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Shelome Gooden

Shelome Gooden Named First Assistant Vice Chancellor for Research for the Humanities, Arts, Social Sciences and Related Fields

Shelome Gooden was recently named as the University of Pittsburgh’s first-ever assistant vice chancellor for research for the humanities, arts, social sciences, and related fields. She will begin her position on Jan. 1, 2020.

Gooden will provide intellectual leadership across the humanities, arts, social sciences and related areas. She has served as associate professor in Pitt’s Department of Linguistics, researching language contact and sound structure in Creole languages. For the past 14 years, she has served on the executive committee for the Society for Pidgin & Creole Languages and currently serves on the advisory board for an international research group, Creative Multilingualism.

Pitt created this position because the University offers an incredible diversity of modes of research and creative endeavors, and corresponding ranges of research and creative products. 

“Our office (“Pitt Research”) needs to promote and engage with faculty working in all these knowledge domains, and creating this position helps us to do so,” said Rob Rutenbar, senior vice chancellor for research at Pitt. “I know Shelome’s vision will help to advance the research conducted here at Pitt, and will enhance interdisciplinary opportunities.”

The Cathedral of Learning

Pittsburgh Named One of the Best Places to Find a Job

Pittsburgh is one of the best places to find a job the U.S., according to WalletHub’s “2020’s Best Cities for Jobs” rankings.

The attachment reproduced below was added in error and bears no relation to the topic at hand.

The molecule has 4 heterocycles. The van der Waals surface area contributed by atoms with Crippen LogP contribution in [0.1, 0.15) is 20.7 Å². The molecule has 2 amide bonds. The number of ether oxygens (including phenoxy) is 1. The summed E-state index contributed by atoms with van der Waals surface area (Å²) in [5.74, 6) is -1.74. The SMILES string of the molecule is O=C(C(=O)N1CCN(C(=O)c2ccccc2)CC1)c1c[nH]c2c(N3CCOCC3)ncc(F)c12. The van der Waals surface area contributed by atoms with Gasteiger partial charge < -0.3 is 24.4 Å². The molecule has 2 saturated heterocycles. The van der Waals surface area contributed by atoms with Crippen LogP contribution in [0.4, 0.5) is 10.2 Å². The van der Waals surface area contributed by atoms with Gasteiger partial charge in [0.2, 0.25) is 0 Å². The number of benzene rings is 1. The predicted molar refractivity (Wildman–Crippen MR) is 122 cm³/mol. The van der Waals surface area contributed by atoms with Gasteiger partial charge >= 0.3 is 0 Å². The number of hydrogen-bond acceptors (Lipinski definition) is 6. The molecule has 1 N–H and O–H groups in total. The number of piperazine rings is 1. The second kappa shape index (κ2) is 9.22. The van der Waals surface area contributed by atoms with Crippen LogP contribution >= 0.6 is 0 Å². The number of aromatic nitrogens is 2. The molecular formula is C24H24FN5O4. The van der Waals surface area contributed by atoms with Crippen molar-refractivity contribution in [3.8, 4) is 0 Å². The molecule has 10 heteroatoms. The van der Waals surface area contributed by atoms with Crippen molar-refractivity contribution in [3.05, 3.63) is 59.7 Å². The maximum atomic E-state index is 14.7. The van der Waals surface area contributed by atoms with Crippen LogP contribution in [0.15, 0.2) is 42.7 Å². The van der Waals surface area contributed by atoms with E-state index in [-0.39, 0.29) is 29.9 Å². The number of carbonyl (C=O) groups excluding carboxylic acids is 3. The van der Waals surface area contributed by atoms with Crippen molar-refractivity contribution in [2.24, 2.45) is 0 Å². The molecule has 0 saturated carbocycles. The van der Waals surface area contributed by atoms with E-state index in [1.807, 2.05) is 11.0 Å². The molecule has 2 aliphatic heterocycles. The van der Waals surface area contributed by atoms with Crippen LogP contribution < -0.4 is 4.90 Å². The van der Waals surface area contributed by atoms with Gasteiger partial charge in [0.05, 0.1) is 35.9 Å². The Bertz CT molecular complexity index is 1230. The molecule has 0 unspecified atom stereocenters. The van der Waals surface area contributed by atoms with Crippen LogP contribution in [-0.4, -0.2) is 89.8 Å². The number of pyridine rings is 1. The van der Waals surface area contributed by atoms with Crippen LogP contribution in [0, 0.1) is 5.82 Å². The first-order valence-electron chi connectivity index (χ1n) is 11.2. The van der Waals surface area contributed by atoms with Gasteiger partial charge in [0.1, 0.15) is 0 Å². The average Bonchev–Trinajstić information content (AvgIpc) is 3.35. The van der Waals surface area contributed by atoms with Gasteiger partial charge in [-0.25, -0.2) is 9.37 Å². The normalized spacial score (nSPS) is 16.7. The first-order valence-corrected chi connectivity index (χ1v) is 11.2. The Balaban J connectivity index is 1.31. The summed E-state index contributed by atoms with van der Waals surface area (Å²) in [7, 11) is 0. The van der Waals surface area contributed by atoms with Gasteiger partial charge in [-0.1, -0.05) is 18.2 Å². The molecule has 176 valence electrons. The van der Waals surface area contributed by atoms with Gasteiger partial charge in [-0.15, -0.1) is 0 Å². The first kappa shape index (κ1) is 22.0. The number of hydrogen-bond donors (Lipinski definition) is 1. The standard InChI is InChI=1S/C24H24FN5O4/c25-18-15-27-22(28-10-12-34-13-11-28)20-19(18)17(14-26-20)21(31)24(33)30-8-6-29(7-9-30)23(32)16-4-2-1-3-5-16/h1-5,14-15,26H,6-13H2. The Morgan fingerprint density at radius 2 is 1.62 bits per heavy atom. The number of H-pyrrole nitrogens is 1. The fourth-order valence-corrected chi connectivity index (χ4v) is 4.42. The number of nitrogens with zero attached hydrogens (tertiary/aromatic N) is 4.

Pittsburgh ranked 13th overall, seventh in socioeconomics and 36th for market quality. To determine the ranking, the personal finance website compared “more than 180 U.S. cities across 31 key indicators of job-market strength,” such as “job opportunities to employment growth to monthly average starting salary.”

Scottsdale, Arizona, landed at number one on the list, with Detroit, Michigan, rounding out the list at number 182. 

Pittsburgh at dusk

Pittsburgh Named One of the World’s Smartest Cities

Pittsburgh has been named one of the world’s smartest cities, as part of Newsweek’s 2019 Momentum Awards.

According to Newsweek, each city that made the list is “doing something bold and unique that is leading us into the land unknown.” 

Newsweek noted that Pittsburgh has “undergone a dramatic environmental and technological transformation over recent years,” mentioning the city’s efforts in sustainability as well as several successful smart city projects. 

Lina Dostilio

Lina Dostilio Leads Study on Hyperlocal Community Engagement

Lina Dostilio, associate vice chancellor for community engagement, published a new study in conjunction with her work as the inaugural fellow with the Coalition of Urban and Metropolitan Universities (CUMU), with support by the Kresge Foundation.

For the study, Dostilio focused on hyperlocal engagement, or “instances in which post-secondary institutions have strategically organized community engagement efforts to focus on a bounded area within a larger city or metropolitan region in ways that enhance the institution’s ability to form partnerships and advance community development.”